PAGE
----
Can you offer constructive criticism and show us a proper definition for Native APIs?

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dexygen profile image
Comment marked as low quality/non-constructive by the community. View Code of Conduct
George Jempty

Google it

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valentinogagliardi profile image
Valentino Gagliardi

Do you have any problem with the stuff I write George?

dev.to/dexygen/comment/jgcc

If so try to offer constructive criticism instead.

Happy holidays.

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Sloan, the sloth mascot
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hyftar profile image
Simon Landry • Edited on

If that's all you're arguing about; querySelector is part of an API because the function doesn't do just one thing but different things depending on the string passed. It's an API to access the elements in the DOM. Sure we can "Google" and find someone explaining it differently, but OP's explanation has nothing wrong about it and you're being very harsh by saying things like that.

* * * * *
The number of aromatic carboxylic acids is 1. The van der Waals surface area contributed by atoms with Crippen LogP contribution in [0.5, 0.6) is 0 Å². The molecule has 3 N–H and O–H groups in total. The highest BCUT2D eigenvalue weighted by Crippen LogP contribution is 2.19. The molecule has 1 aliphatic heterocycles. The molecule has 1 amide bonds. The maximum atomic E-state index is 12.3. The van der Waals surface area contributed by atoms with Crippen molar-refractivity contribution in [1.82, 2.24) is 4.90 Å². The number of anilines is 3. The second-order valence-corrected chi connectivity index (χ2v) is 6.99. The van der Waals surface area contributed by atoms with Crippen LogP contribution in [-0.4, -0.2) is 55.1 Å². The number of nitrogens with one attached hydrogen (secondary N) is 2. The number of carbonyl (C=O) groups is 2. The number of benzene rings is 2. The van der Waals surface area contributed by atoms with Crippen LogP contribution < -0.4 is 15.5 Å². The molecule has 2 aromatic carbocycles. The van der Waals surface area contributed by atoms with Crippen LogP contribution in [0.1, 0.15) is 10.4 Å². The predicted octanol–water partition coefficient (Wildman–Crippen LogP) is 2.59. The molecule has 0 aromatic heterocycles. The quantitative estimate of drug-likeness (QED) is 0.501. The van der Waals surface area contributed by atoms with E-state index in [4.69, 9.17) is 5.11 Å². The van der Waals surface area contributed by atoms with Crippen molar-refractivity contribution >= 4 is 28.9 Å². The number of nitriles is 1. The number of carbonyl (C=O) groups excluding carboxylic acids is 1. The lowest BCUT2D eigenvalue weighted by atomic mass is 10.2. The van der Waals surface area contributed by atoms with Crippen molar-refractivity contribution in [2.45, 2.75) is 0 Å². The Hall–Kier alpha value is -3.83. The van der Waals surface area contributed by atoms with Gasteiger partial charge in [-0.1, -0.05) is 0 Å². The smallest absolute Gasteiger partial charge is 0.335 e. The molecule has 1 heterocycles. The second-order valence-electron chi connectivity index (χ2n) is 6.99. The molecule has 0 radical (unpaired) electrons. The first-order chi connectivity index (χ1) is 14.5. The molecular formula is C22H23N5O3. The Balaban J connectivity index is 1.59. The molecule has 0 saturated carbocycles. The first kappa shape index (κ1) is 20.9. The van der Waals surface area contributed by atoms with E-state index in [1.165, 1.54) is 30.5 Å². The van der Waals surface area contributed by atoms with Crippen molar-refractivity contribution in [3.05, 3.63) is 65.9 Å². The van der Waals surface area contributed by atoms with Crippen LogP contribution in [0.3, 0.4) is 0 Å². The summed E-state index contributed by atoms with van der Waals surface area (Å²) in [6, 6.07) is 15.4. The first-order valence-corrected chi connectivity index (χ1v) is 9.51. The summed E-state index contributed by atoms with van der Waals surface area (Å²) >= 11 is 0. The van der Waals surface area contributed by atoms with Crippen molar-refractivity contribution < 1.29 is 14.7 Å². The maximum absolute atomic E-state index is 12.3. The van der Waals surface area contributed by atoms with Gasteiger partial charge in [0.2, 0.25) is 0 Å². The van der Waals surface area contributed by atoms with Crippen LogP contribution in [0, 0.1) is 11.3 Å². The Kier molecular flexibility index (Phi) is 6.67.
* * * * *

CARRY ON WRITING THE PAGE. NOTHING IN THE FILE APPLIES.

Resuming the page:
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dexygen profile image
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George Jempty • Edited on

A function doing different things based on the string passed does not make that function anything close to an API. And you, an intern, arguing with me, with 20+ years development experience, is laughable, especially because your argument isn't even close to being correct.

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hyftar profile image
Simon Landry

You using people's status to validate your point is laughable. You can say all you want about your 20 years experience but it has literally no value in this argument. Use that experience to make better points instead of just saying everyone is incorrect because a single thing doesn't fit exactly your understanding.